Iinitial assessments, regardless of where the patient came from(PACU, ER, direct admit, or another unit); chart on care plans; document the narrative note; med reconcilliations; initial teaching; verbally reviewing w/patient their discharge instructions(however I can enter the instructions into the computer for the RN to review & then give to the patient); call in prescriptions to pharmacies; hang the 1st dose of IVPB antibiotics; administer any IV push meds, including those that are sometimes run like an IVPB on a pump(most common example I see is Pepcid); access or flush a capped PICC or central line or medport; remove/take out a PICC or central line; anything with PCAs(except take vitals) or med lines(insulin drip, cardizem drip, etc); hang TPN or blood(although I can be 2nd verifier for blood and monitor vital signs); anything to do with chemo; take orders from doctors or even call them; give any PRN meds w/o RN approval; anything dealing with consents; give report to other depts or units regarding patients going for tests, labs, OR, another unit, etc; give updates to families; declare time of death.


    As others have posted already, what an LPN can or can't do depends on three main things: 1)the state they are licensed in; 2) the type of facility they are working at(hospital, LTC, clinic, etc); and 3)the policy & procedures of the facility. One LTC facility might allow an LPN to do something that another LTC facility would not. One hospital might allow LPNs to do things that another hospital would not. The most common example is LTC facilities allow LPNs to do things that a majority of hospitals do not. Etc, etc, etc.
  9. by   L19P7N9
    I have been in nursing 28 years and it has changed a lot. But as a LPN I have found myself in situations that I had to learn things and once I did learn them and show I knew what I was doing it was okay. I started IVs in the ER because I had med students that had no idea how to do it. I am good at it now and do it when needed. LPNs cannot give IV push meds and cannot pronounce death. Also RNs get paid more. I say go all the way!!
  10. by   luv4nursing
    I will have to disagree with the statement above about not getting your LPN first. It really must depend on the school you go to because Im about to graduate a LPN bridge program in a few weeks and it was only 1 year. 1 year LPN + 1 year RN = 2 years. Generic RN program= 2 years. Like you are thinking of doing, I got my LPN first because of the waiting list and I graduated LPN school before I even would have been accepted into the generic RN program So It was faster for me, plus I could work and earn a lot more money than I was making working at Starbucks (the job I had during LPN school). It was the best choice i ever made. I had to get in the workforce and make a decent living ASAP. If I wouldve been in the generic program for 2 years on my previous salary there is no way I wouldve made it. I barely made it on my current salary which was double what I made before. Good luck in whatever u do!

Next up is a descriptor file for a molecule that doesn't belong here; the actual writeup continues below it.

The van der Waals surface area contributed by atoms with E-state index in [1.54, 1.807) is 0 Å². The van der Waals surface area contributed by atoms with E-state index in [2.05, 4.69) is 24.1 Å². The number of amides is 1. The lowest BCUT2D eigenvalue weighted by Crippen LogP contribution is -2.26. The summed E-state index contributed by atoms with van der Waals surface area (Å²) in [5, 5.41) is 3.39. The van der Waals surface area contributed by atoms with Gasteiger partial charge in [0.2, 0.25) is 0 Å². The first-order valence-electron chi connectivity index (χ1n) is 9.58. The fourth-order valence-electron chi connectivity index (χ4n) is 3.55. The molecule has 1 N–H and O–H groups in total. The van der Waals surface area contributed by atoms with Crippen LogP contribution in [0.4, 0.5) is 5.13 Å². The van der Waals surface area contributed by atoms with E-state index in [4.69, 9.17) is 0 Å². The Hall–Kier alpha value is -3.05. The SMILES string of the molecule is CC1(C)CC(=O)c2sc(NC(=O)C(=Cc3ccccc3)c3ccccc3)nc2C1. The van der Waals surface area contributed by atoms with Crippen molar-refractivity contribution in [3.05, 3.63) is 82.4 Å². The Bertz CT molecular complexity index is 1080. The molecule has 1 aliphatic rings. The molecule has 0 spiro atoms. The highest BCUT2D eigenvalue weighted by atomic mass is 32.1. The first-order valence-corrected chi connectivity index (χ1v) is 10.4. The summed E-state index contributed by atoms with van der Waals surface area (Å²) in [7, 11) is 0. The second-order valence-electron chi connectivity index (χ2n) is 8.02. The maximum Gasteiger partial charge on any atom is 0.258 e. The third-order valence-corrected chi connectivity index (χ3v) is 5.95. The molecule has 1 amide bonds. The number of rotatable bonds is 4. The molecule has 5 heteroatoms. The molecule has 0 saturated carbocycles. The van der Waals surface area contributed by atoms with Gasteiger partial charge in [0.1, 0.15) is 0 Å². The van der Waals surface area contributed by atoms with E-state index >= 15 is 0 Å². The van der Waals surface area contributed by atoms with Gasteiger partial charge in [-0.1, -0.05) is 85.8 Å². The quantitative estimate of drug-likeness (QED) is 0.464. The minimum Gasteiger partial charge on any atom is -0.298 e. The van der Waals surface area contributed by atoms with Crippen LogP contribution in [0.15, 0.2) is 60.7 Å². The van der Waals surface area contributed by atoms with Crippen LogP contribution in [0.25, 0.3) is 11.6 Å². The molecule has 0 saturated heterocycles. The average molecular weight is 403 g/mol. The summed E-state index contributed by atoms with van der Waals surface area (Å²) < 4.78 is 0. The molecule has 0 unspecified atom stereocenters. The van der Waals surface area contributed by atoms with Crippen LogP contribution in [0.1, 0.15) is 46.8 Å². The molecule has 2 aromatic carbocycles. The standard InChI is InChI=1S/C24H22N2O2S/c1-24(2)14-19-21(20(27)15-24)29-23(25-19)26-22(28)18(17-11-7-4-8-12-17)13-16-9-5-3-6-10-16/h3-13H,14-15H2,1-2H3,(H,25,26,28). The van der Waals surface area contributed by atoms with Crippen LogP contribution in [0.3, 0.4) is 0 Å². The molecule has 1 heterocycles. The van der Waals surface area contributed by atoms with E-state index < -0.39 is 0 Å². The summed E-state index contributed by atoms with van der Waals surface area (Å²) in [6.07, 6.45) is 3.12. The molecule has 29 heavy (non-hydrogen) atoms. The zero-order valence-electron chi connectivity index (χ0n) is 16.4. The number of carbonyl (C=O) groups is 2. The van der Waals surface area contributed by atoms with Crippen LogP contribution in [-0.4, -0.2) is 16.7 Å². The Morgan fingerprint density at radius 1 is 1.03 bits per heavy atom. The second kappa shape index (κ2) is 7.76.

11. by   kcochrane
    I ditto the "it depends on the facility and the state". In our facility we cannot start IVs, take phone orders or do assements. But in the hospitals you can.
    I don't regret taking the LPN route, it got me into the workforce quicker and gave the experience I need to be a confident RN. I am currently working on my RN on a part-time basis. Some colleges around here are starting to give more credit for the LPNs when they come in. I was able to test out of one semester of nursing classes. If I had worked in acute, I could have tested out of two semesters.
    Good luck!
  12. by   General E. Speaking, RN
    make more money (in Texas).
  13. by   Rexie68
    I live in PA and have been an LPN for 18 years. I'm now in school for my RN and have to say, just skip the LPN. Years ago it was worth it, but now, our market is flooded with LPNs and they're being used as CNA's. Even though they've been trained to pass meds, start IV's, draw blood, take orders, etc.....there's just no place for them to work as a nurse. I'm very lucky that I work in a LTC facility that appreciates their LPN's. I work in administration and do MDS'. At our facility, LPN's can't pronounce death or do IV push meds. Everything else is pretty much the same for RNs and LPNs...except the pay, of course!!
  14. by   Loisanderson
    All of the things you listed that the LPN can't do was the incentive that pushed me to go back for my RN years ago. I had moved to Wisconsin from another state and found out that all LPN's were nothing but glorified nursing assistants. Many things I was not permitted to do were every day tasks for me in my home state.